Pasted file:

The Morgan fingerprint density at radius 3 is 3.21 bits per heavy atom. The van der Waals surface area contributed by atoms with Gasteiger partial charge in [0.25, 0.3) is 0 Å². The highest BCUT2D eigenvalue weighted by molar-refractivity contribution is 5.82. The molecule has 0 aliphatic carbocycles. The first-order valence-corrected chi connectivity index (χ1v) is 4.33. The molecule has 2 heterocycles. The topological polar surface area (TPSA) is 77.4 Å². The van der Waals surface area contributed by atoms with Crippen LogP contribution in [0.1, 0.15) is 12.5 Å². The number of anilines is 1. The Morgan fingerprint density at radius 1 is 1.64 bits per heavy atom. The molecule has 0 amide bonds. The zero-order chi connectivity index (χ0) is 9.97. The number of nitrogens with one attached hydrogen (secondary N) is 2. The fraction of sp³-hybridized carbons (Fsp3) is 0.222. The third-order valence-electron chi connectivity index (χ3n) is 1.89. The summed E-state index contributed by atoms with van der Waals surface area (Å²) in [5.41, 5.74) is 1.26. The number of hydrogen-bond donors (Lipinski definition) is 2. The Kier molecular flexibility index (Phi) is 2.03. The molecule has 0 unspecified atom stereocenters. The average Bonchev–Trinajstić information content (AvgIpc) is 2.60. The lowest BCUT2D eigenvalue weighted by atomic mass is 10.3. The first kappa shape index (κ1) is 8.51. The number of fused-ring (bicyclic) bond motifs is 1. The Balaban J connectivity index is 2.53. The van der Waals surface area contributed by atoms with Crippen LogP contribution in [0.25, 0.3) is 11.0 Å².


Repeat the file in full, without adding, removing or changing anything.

The Morgan fingerprint density at radius 3 is 3.21 bits per heavy atom. The van der Waals surface area contributed by atoms with Gasteiger partial charge in [0.25, 0.3) is 0 Å². The highest BCUT2D eigenvalue weighted by molar-refractivity contribution is 5.82. The molecule has 0 aliphatic carbocycles. The first-order valence-corrected chi connectivity index (χ1v) is 4.33. The molecule has 2 heterocycles. The topological polar surface area (TPSA) is 77.4 Å². The van der Waals surface area contributed by atoms with Crippen LogP contribution in [0.1, 0.15) is 12.5 Å². The number of anilines is 1. The Morgan fingerprint density at radius 1 is 1.64 bits per heavy atom. The molecule has 0 amide bonds. The zero-order chi connectivity index (χ0) is 9.97. The number of nitrogens with one attached hydrogen (secondary N) is 2. The fraction of sp³-hybridized carbons (Fsp3) is 0.222. The third-order valence-electron chi connectivity index (χ3n) is 1.89. The summed E-state index contributed by atoms with van der Waals surface area (Å²) in [5.41, 5.74) is 1.26. The number of hydrogen-bond donors (Lipinski definition) is 2. The Kier molecular flexibility index (Phi) is 2.03. The molecule has 0 unspecified atom stereocenters. The average Bonchev–Trinajstić information content (AvgIpc) is 2.60. The lowest BCUT2D eigenvalue weighted by atomic mass is 10.3. The first kappa shape index (κ1) is 8.51. The number of fused-ring (bicyclic) bond motifs is 1. The Balaban J connectivity index is 2.53. The van der Waals surface area contributed by atoms with Crippen LogP contribution in [0.25, 0.3) is 11.0 Å².